I am very excited about the Special Nia Class and Nia Free Dance Playshop that I am producing next month.  So I have been thinking a lot about FreeDance and how great it is.  This post is a result of my excitement and my attempt at getting people excited and curious about FreeDance.  Reading about it is one thing, but getting up and actually DOING it is another.  These are the stages used to deepen your practice, but they are not what we will be covering in the Playshop.  As the flyer states, we will be learning Jason’s tools for FreeDance!  I hope you will join us!

Are you a dancer?  Do you break into dance?  What is the current hit that you can’t help but dance to?

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Some Basic Fitness Guidelines Found In The Nia White Belt Manual

Posted by terrepruitt on October 18, 2014

Sometimes when I need to write a blog post I am inspired. Sometimes I have an idea. Sometimes I have something to say. Sometimes I even have a few ideas lined up and I have to make a schedule of what I am going to post and when. Then sometimes, like today, like now . . . I got nothing. When I have nothing I usually look at all my books, all my pictures, all my notes on “things to blog about”, all my “stuff” and I usually can find some inspiration to come up with something, but today nothing is coming. I have been sitting here for hours and I’ve gone through what I have access to and I am not feeling a particular pull, so I am going to share some information from my Nia White Belt Manual.  I am going to remind you that I participated in the Nia White Belt Intensive in 2008.  My manual says, “The Nia Technique – White Belt Manual, March 2001, V3”  Which is not to say the information I am going to share is out of date . . . because a lot of it is pretty general to many, many, many fitness forms.  I state date and volume information for those of you that might have a Nia White Belt Manual but perhaps this information is no longer a part of it.  Or it is worded differently.  Because Nia is always adapting and, even though these guidelines are — for the most part — general, Nia might have changed the wording or taken this piece out of the manual.

These are the basics of Basic Fitness Guidelines found in the Nia White Belt Manual *directly from the manual*:

1.  *Do not eat for at least two hours before you work out.*

2.  Wear comfortable clothing you don’t mind sweating it.  Something that makes you FEEL good, but that you don’t mind getting down on the floor while wearing.

3.  *Start easy.*  As you become familiar with the moves you can add more intensity.  But, like all things, get the basics first – crawl before you walk, walk before you run, that type of thing.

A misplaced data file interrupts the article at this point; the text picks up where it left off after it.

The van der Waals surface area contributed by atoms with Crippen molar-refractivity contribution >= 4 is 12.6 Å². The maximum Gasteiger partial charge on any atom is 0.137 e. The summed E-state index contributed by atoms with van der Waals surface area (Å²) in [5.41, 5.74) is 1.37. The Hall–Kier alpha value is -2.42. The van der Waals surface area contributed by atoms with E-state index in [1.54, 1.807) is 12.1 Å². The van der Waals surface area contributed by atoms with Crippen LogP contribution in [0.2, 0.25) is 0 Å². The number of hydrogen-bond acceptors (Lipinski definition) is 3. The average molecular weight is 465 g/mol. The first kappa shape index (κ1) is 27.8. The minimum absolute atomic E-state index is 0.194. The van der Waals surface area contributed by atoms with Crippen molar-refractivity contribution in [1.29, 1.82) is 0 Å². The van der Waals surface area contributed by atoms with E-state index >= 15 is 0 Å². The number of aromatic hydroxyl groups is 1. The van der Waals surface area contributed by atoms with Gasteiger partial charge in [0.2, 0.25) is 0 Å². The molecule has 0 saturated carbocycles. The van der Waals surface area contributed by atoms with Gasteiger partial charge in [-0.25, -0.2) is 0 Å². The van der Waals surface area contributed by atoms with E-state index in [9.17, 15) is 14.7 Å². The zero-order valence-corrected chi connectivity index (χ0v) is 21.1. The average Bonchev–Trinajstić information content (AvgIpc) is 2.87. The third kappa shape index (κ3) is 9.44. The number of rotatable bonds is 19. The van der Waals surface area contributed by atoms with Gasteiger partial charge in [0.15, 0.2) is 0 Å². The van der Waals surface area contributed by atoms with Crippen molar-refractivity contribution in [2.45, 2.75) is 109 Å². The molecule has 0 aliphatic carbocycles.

Dance Exercise, Nia, Nia at the City of San Jose, Nia classes in the South Bay, Nia Teacher, Nia Class, San Jose Nia, Nia San Jose, Nia workout, Nia, Zumba, PiYo, Gentle Yoga, Group Ex City of San Jose, San Jose Group Ex classes, YMCA4.  *Move the way you walk, using your whole body.*  –  If that is not how you walk, practice it.  Move through the Nia workout using your entire body.  *Step heel to toe when you move to the side or to the front, and shift your weight from one foot onto the other.  Lead with your heel, gently rolling forward to the ball of your foot, and then push off to change directions as you feel your toes lightly touch the floor.*

5.  *Don’t force a motion.  Don’t strain.  Strive for a balance between control and relaxation as you listen to your body’s signals.*

6.  *Make the movements an expression of you.  This is your workout.*

7.  *Use “belly breathing.”  When you inhale, first feel your belly expand, then your ribs, laterally expand, and then your chest and clavicle rise.”

8.  *Step back onto the ball of your foot, keeping your knees soft and your heel high as you lower your body weight.*

9.  *Draw your knee up toward your chest before you kick out.*

10. *Use your arms to express your feelings, emotions, or mood.*

11. *Contract your abdominals to round the spine, don’t lean.*

12. *Get in as much non-stop movement as possible.*

13. *Take at least three classes a week.*

14. *Combine a good diet with internal and external exercise to balance your fitness program.*

 

Pretty basic stuff.  Some – perhaps – a little unique to Nia, but not so much so they can’t be applied to other fitness/dance exercise classes.

What do you think?  Do you follow these guidelines?

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Nia Crosses The Line

Posted by terrepruitt on September 27, 2014